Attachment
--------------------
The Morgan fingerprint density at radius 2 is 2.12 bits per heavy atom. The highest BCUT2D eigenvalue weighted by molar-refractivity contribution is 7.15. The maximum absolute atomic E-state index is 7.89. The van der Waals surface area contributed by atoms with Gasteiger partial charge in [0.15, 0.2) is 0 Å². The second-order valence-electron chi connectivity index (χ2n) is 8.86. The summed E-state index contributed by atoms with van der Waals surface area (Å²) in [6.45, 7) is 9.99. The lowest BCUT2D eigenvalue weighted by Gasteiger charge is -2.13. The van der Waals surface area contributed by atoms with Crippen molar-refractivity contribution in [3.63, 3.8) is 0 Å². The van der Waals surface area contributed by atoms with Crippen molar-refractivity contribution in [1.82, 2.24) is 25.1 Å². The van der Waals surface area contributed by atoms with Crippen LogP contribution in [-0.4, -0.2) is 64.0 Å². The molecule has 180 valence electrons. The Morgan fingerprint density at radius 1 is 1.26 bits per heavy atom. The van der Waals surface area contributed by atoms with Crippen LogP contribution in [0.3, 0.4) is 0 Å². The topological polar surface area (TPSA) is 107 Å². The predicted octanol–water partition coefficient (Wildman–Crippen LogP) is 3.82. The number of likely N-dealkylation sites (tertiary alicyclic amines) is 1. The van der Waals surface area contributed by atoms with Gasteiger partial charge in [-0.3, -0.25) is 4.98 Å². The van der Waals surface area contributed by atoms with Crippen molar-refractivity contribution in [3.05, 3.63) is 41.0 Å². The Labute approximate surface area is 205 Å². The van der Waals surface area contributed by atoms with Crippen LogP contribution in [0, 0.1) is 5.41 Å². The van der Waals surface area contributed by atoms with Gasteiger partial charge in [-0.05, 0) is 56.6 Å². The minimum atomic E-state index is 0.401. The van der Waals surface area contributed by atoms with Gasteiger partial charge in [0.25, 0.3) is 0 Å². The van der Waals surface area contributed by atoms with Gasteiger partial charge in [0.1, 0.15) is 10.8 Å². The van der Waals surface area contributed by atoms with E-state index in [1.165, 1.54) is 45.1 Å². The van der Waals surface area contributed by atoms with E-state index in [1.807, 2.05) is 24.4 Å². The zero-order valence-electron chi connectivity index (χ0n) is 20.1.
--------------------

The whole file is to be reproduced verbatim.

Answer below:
The Morgan fingerprint density at radius 2 is 2.12 bits per heavy atom. The highest BCUT2D eigenvalue weighted by molar-refractivity contribution is 7.15. The maximum absolute atomic E-state index is 7.89. The van der Waals surface area contributed by atoms with Gasteiger partial charge in [0.15, 0.2) is 0 Å². The second-order valence-electron chi connectivity index (χ2n) is 8.86. The summed E-state index contributed by atoms with van der Waals surface area (Å²) in [6.45, 7) is 9.99. The lowest BCUT2D eigenvalue weighted by Gasteiger charge is -2.13. The van der Waals surface area contributed by atoms with Crippen molar-refractivity contribution in [3.63, 3.8) is 0 Å². The van der Waals surface area contributed by atoms with Crippen molar-refractivity contribution in [1.82, 2.24) is 25.1 Å². The van der Waals surface area contributed by atoms with Crippen LogP contribution in [-0.4, -0.2) is 64.0 Å². The molecule has 180 valence electrons. The Morgan fingerprint density at radius 1 is 1.26 bits per heavy atom. The van der Waals surface area contributed by atoms with Crippen LogP contribution in [0.3, 0.4) is 0 Å². The topological polar surface area (TPSA) is 107 Å². The predicted octanol–water partition coefficient (Wildman–Crippen LogP) is 3.82. The number of likely N-dealkylation sites (tertiary alicyclic amines) is 1. The van der Waals surface area contributed by atoms with Gasteiger partial charge in [-0.3, -0.25) is 4.98 Å². The van der Waals surface area contributed by atoms with Crippen molar-refractivity contribution in [3.05, 3.63) is 41.0 Å². The Labute approximate surface area is 205 Å². The van der Waals surface area contributed by atoms with Crippen LogP contribution in [0, 0.1) is 5.41 Å². The van der Waals surface area contributed by atoms with Gasteiger partial charge in [-0.05, 0) is 56.6 Å². The minimum atomic E-state index is 0.401. The van der Waals surface area contributed by atoms with Gasteiger partial charge in [0.25, 0.3) is 0 Å². The van der Waals surface area contributed by atoms with Gasteiger partial charge in [0.1, 0.15) is 10.8 Å². The van der Waals surface area contributed by atoms with E-state index in [1.165, 1.54) is 45.1 Å². The van der Waals surface area contributed by atoms with E-state index in [1.807, 2.05) is 24.4 Å². The zero-order valence-electron chi connectivity index (χ0n) is 20.1.